The Middle East conflict—a brief background

Author and Page information

  • by Anup Shah
  • This Page Last Updated Sunday, July 30, 2006

This web page has the following sub-sections:

  1. 1800s to World War II
  2. Post World War II to 2000
  3. 2000 to Present

1800s to World War II

Map of Israel

Map of West Bank

Map of Gaza Strip

Towards the end of the 1800s questions arose as to how the Jewish people could overcome increasing persecution and anti-Semitism in Europe. The biblical Promised Land led to a political movement, Zionism, to establish a Jewish homeland in Palestine, in the Middle East.

From 1920 to 1947, the British Empire had a mandate over Palestine. At that time, Palestine included all of Israel and today’s Occupied Territories, of Gaza, West Bank, etc. The increasing number of Jewish people immigrating to the “Holy Land” increased tensions in the region.

European geopolitics in the earlier half of the 20th century in the wider Middle East region contributed to a lot of instability overall. The British Empire, especially, played a major role in the region.

During World War I, in 1916, it convinced Arab leaders to revolt against the Ottoman Empire (which was allied with Germany). In return, the British government would support the establishment of an independent Arab state in the region, including Palestine.

Yet, in contradiction to this, and to also get support of Jewish people, in 1917, Lord Arthur Balfour, then British Foreign Minister, issued a declaration (the Balfour Declaration). This announced the British Empire’s support for the establishment of “a Jewish national home in Palestine.”

As a further complication, there was a deal between Imperial Britain and France to carve up the Arab provinces of the Ottoman Empire and divide control of the region. The spoils of war were to be shared. As with the 1885 Berlin Conference where Africa was carved up amongst the various European empires, parts of the Middle East were also to be carved up, which would require artificial borders, support of monarchies, dictators and other leaders that could be regarded as “puppets” or at least could be influenced by these external powers.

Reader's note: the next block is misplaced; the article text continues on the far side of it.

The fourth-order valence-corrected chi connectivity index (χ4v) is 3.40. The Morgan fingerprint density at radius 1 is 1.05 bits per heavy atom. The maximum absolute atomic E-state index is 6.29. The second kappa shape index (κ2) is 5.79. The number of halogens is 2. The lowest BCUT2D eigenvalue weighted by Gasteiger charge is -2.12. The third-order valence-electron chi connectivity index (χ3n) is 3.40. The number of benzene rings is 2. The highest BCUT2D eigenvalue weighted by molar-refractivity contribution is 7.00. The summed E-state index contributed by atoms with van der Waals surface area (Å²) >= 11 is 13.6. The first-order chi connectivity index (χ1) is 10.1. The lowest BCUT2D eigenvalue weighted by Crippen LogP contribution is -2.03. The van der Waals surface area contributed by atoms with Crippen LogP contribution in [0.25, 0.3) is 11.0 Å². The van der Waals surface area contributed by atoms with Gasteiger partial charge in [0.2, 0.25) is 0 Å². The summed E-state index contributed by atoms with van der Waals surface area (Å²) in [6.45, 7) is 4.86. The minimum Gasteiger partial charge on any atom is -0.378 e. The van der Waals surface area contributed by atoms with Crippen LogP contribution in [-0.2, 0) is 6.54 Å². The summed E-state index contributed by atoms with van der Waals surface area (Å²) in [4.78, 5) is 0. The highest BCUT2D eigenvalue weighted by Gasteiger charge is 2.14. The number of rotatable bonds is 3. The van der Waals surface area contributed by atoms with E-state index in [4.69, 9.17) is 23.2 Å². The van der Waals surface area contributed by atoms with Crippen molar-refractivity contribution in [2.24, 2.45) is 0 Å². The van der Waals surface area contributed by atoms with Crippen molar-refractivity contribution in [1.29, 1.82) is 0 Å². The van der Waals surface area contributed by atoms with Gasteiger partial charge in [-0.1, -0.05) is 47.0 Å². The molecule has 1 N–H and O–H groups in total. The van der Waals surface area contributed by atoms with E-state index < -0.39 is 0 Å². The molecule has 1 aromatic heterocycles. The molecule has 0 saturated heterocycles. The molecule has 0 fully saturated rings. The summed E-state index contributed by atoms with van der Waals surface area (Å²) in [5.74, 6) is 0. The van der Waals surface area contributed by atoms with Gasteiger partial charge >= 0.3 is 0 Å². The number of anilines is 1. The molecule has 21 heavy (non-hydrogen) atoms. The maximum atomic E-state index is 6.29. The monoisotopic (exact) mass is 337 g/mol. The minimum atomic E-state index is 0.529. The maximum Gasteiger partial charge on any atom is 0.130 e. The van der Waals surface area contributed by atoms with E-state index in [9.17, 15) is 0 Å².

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Post World War II to 2000

After World War II, the newly formed United Nations (which then had less developing countries as members) recommended the partition of Palestine into two states and the internationalization of Jerusalem. The minority Jewish people received the majority of the land.

US support for the Israel state was driven by internal politics as the CATO Institute notes (quoted at length):

In November 1947 the UN General Assembly voted overwhelmingly to recommend partition of Palestine into Arab and Jewish states. The two states were to be joined in an economic union, and Jerusalem would be administered by the United Nations. The Arabs would get 43 percent of the land, the Jews 57 percent. The proposed apportionment should be assessed in light of the following facts: The Jewish portion was better land; by the end of 1947 the percentage of Palestine purchased by Jews was less than 7 percent; Jewish land purchases accounted for only 10 percent of the proposed Jewish state; and Jews made up less than one-third of the population of Palestine. Moreover, the Jewish state was to include 497,000 Arabs, who would constitute just under 50 percent of the new state's population.

The United States not only accepted the UN plan, it aggressively promoted it among the other members of the United Nations. [US President, Harry] Truman had been personally moved by the tragedy of the Jews and by the condition of the refugees. That response and his earlier studies of the Bible made him open to the argument that emigration to Palestine was the proper remedy for the surviving Jews of Europe. Yet he acknowledged later, in his memoirs, that he was “fully aware of the Arabs’ hostility to Jewish settlement in Palestine.” He, like his predecessor, had promised he would take no action without fully consulting the Arabs, and he reneged.

Truman’s decision to support establishment of a Jewish state in Palestine was made against the advice of most of the State Department and other foreign policy experts, who were concerned about U.S. relations with the Arabs and possible Soviet penetration of the region. Secretary James Forrestal of the Defense Department and Loy Henderson, at that time the State Department’s chief of Near Eastern affairs, pressed those points most vigorously. Henderson warned that partition would not only create anti-Americanism but would also require U.S. troops to enforce it, and he stated his belief that partition violated both U.S. and UN principles of self-determination.